[ The Cast of MATILDA Then & Now ]
“Things are difficult. You get older and find yourself saying goodbye to people. Life doesn’t make a lot of sense. But it’s more meaningful if the will to be useful and to help your neighbour predominates. Human beings have to be realistic. We live, die and see others die – at the very least there should exist a spirit of solidarity.”
-Niemeyer in 2010.
I’ve been finding it difficult to write about Oscar Niemeyer’s passing yesterday at the astounding age of 104. How can one summarize the full extent of Niemeyer’s impact when I’m not sure we are even aware of it now?
With a life that spanned over a century, and a practice that continued up until his final days as he continued to sketch from his hospital bed, the true scope of his influence on architectural discourse, practice, and design as a whole will continue to unfold for generations. His designs were not just a collection of singularities to be admired individually, but rather a cognitive whole that reformatted the accepted European view of modernism; regionalized it, exemplified its ideals and even exposed its fallacies. His building’s importance far surpass their beauty, not only shifting traditional archetypes of civic and public buildings, but actually changing the way government, religion, and habitation function both individually and as a societal whole. He showed an inimitable resolve through the course of his life, working through political repression, the cold war, numerous economic downturns, and harsh public backlash, all the wile maintaining a consistent vision of how architecture can function in the world.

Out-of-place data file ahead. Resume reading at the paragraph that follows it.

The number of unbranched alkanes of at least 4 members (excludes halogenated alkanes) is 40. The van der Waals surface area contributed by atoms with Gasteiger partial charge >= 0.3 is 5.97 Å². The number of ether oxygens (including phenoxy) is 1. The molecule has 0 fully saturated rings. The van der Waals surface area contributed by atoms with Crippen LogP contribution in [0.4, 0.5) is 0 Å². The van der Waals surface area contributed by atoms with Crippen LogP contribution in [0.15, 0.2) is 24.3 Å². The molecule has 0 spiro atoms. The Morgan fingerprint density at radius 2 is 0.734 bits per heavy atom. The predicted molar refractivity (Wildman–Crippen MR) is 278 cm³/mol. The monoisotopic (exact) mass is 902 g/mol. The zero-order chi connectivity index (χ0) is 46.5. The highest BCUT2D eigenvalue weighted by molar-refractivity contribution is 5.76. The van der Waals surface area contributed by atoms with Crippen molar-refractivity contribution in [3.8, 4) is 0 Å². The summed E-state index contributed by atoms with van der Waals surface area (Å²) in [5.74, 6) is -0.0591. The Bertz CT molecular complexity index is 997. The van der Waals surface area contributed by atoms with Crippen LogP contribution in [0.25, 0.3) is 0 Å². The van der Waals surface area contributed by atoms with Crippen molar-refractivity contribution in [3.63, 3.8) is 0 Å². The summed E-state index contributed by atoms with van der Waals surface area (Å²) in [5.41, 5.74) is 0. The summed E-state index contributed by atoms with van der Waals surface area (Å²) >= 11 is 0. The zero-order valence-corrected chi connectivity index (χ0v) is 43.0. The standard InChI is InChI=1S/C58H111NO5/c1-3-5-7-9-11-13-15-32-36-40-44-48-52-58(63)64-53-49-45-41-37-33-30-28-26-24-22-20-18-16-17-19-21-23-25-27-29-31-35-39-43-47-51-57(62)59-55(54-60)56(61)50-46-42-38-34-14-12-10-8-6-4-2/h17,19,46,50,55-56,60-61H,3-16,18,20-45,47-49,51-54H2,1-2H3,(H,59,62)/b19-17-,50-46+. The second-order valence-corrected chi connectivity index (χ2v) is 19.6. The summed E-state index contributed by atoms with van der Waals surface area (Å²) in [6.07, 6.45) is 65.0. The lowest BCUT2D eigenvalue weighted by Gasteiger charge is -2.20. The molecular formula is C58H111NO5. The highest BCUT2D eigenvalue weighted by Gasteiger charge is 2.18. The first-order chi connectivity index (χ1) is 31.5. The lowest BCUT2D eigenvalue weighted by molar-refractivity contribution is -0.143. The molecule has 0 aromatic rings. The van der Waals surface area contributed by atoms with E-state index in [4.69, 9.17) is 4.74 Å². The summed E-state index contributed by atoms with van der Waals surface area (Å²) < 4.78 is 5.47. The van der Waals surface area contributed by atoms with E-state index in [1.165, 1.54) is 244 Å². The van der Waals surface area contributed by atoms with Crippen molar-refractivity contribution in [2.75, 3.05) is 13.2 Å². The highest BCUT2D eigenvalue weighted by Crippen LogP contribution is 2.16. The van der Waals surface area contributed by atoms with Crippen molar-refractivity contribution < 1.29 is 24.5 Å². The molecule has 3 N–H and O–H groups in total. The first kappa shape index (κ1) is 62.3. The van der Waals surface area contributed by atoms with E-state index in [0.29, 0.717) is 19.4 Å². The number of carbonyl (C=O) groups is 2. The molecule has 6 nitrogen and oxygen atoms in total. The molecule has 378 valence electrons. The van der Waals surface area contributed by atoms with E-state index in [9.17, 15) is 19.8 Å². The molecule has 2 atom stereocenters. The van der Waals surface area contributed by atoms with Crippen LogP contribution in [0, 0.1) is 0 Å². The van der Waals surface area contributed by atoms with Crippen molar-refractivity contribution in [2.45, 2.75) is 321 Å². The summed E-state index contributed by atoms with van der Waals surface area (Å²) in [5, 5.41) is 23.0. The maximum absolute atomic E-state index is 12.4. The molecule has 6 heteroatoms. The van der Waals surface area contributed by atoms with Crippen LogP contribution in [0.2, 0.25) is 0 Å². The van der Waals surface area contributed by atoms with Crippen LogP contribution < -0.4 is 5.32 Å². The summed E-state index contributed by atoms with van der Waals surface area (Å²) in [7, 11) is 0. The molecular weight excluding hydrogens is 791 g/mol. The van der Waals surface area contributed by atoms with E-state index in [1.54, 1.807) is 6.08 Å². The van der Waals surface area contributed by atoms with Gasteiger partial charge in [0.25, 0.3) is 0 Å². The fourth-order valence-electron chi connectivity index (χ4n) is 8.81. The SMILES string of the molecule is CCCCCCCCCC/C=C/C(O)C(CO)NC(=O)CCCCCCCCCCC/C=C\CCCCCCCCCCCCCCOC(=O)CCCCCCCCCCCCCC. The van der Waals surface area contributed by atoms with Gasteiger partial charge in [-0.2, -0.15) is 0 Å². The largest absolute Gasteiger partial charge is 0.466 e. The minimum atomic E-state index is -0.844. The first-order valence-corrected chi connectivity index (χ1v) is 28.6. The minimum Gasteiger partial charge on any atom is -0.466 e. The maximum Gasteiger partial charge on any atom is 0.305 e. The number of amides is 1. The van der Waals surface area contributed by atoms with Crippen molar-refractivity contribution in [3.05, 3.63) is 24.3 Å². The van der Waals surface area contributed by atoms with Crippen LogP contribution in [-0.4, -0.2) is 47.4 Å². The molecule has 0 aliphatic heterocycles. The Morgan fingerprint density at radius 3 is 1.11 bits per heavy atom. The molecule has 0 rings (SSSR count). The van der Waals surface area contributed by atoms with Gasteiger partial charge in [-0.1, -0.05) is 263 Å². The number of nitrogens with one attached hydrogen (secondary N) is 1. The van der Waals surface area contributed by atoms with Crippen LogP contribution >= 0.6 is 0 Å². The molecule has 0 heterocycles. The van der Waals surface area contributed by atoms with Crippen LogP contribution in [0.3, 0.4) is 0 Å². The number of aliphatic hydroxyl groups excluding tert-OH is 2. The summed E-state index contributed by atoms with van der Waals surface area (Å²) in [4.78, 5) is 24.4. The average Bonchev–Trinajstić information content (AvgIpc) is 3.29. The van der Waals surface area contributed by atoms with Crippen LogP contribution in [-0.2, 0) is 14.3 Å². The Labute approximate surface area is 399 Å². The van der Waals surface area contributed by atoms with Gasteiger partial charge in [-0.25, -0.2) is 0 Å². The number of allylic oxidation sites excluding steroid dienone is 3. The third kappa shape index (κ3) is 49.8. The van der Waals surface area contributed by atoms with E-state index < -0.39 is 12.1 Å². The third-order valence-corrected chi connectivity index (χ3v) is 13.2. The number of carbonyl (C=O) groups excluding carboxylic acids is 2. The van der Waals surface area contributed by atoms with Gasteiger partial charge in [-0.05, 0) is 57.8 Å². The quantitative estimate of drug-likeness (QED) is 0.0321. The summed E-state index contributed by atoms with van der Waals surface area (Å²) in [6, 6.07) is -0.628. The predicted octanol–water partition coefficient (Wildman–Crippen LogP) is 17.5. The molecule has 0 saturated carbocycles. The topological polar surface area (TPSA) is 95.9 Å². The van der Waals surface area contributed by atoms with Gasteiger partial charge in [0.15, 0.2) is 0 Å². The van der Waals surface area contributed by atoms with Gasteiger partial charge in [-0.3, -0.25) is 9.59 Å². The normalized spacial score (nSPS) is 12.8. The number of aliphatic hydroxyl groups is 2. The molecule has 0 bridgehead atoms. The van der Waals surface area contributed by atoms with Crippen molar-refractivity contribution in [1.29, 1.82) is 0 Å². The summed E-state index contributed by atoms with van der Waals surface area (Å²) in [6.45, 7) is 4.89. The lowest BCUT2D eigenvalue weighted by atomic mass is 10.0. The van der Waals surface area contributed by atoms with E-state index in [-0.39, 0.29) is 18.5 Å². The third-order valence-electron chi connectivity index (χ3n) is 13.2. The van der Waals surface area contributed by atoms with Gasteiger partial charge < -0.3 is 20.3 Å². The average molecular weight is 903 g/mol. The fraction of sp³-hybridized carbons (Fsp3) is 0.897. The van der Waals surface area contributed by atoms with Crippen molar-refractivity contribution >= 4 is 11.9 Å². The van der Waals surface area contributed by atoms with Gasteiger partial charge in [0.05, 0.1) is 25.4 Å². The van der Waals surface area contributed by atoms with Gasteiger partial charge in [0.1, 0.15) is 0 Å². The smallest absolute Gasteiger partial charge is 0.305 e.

Yesterday we certainly lost one of the most important figures in architectural history (and also human history), but his legacy has, and will continue to leave an unmatchable mark on the urban experience.
Windswept by Charles Sowers
Art installation fixed outside a gallery’s wall, displaying natural flow and turbulence of the wind - via dezeen:
The installation, titled Windswept, consists of 612 rotating aluminium weather vanes mounted on an outside wall. As gusts of wind hit the wall, the aluminium blades spin not as one but independently, indicating the localised flow of the wind and the way it interacts with the building.
“Our ordinary experience of wind is as a solitary sample point of a very large invisible phenomenon,” said Sowers. “Windswept is a kind of large sensor array that samples the wind at its point of interaction with the Randall Museum building and reveals the complexity and structure of that interaction.”
You can find out more at Dezeen here, with photos and a video of the work in action.
Page 1 of 38